For nearly one hundred years, the town in which I live was the location of the headquarters and factories of a (for part of that time) Fortune 500 company that was the largest employer in the county. As outsourcing began, the impact upon the community was visceral and apparent at every level. The company is now extinct.
However, the request that "the last person who moves out of town - be sure to turn off the lights" has yet to come to pass. While we have lost many people who have had to move elsewhere to find employment, and while the county unemployment percentage is above the state level, there are a surprising number of former employees who are still in the area, working to develop new businesses based on personal passions or combining expertise to create new companies. The town is still struggling, but we haven't folded yet!
Outsourcing is a massive topical issue for today's businesses, and how businesses respond to this issue will determine their success or not. A key factor is of course context, as each business and the decision they make will be different depending on whether it is cheaper to outsource certain aspects of their business. Also they need to remember public feeling as well. A good example of this is how British companies outsourced a number of their telephone call centres to India but some have reversed this now due to public outcry.
Outsourcing is used to make the most efficient use of resources available. For example, the production of goods that require a lot of labor is usually outsourced as there are several countries around the world where labor is available at a lower cost than in the US. Though it is possible in some cases to automate the production process which reduces the amount of labor required, it may not be as cost effective a solution.
Though outsourcing has come to mean an increase in unemployment in the US and giving away something that rightfully belongs to Americans, this is not entirely true. Lesser developed nations have cheaper labor because the level of education there is lower and they are not as technologically advanced. Developed nations that have the funds and facilities that can be devoted to research and developing modern technology should be doing that. Once modern products have been created their actual production can be moved to out to locations that have a higher level of efficiency in production.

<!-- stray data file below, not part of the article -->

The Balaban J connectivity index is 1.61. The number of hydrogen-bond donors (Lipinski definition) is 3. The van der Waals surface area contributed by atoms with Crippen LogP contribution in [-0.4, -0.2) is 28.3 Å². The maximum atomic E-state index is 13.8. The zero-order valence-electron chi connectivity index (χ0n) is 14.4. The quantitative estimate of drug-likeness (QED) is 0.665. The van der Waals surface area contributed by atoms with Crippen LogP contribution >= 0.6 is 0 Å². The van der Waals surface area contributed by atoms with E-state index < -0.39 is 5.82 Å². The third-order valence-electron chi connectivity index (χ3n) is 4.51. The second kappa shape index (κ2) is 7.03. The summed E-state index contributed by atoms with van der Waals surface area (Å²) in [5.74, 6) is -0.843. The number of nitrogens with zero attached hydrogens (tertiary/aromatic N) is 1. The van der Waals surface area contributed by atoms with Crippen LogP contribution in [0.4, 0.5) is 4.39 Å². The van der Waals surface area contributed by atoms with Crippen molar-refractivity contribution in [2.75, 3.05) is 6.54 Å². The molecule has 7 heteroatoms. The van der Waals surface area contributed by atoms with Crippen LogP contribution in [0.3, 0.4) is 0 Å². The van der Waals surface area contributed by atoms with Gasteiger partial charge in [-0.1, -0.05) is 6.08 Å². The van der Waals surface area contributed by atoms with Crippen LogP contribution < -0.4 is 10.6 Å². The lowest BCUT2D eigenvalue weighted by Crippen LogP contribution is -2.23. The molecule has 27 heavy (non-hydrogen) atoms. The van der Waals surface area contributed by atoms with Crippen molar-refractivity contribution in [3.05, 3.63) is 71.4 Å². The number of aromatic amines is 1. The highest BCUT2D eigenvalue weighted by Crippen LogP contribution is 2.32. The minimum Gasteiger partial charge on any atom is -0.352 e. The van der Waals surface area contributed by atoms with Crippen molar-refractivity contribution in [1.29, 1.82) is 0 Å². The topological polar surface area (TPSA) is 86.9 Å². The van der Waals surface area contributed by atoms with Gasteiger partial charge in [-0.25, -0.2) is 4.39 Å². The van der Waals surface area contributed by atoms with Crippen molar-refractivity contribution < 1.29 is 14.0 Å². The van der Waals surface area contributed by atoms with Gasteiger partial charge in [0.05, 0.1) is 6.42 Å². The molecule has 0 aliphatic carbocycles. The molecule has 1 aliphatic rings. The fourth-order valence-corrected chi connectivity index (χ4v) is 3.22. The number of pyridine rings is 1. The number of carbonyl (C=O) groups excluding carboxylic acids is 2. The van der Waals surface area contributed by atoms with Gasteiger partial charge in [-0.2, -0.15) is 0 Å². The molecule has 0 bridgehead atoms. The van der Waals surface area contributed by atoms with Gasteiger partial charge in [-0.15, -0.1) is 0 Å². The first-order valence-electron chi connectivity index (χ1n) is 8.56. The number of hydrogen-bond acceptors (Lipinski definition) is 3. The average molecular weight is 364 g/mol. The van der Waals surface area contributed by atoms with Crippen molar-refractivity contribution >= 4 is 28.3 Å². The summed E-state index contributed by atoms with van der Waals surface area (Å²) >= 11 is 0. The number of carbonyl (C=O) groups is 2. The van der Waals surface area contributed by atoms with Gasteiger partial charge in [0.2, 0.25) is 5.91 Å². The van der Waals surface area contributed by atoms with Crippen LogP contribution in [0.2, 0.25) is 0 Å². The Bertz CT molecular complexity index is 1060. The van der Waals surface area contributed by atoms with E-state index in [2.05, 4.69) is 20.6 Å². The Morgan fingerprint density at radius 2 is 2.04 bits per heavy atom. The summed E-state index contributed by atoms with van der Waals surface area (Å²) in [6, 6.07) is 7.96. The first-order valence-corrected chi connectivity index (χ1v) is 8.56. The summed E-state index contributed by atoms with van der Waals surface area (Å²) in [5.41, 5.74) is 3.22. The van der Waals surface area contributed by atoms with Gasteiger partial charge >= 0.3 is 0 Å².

Outsourcing is almost inevitably the result of assuming that outsourcing will be profitable. Financial profit, however, is not the only consideration (although it is almost always the most important one). Sometimes companies suffer in reputation by outsourcing, and a bad reputation can ultimately hurt a company's profit. Thus Apple is trying to deal with the bad PR resulting from the conditions of factories of some of its suppliers in China.
I agree, the decision to outsource is ultimately about the bottom line. Even considerations related to branding (as in the loyalty perhaps engendered by marking a product Made in the USA) is ultimately related to profits. Political considerations, environmental impacts, labor costs, even ethical questions raised about labor conditions, are fundamentally about profitablity. Outsourcing is often profitable for companies, and so they do it.
As the two posts stated, there are many variables. Here are some points to consider. To outsource usually helps the company who outsources, because labor is cheaper overseas. It also helps the overseas country, because they have jobs. However, all is not positive. If products or service are outsourced, then this means fewer jobs for the country that outsources. In light of all of this, I would say that it is best not to outsource in our economic situation.
I have to support pohnpei here. I think that there are too many more considerations which need to be made, and lack of information provided, in order to decide if a company needs to outsource.
There's no easy answer for this. A company has to decide if the benefits of outsourcing (usually financial) outweigh the downside. When a firm outsources, it loses the complete control that it used to have over that aspect of its operations. This can end up causing things like delays in the supply chain that might negate the financial gains.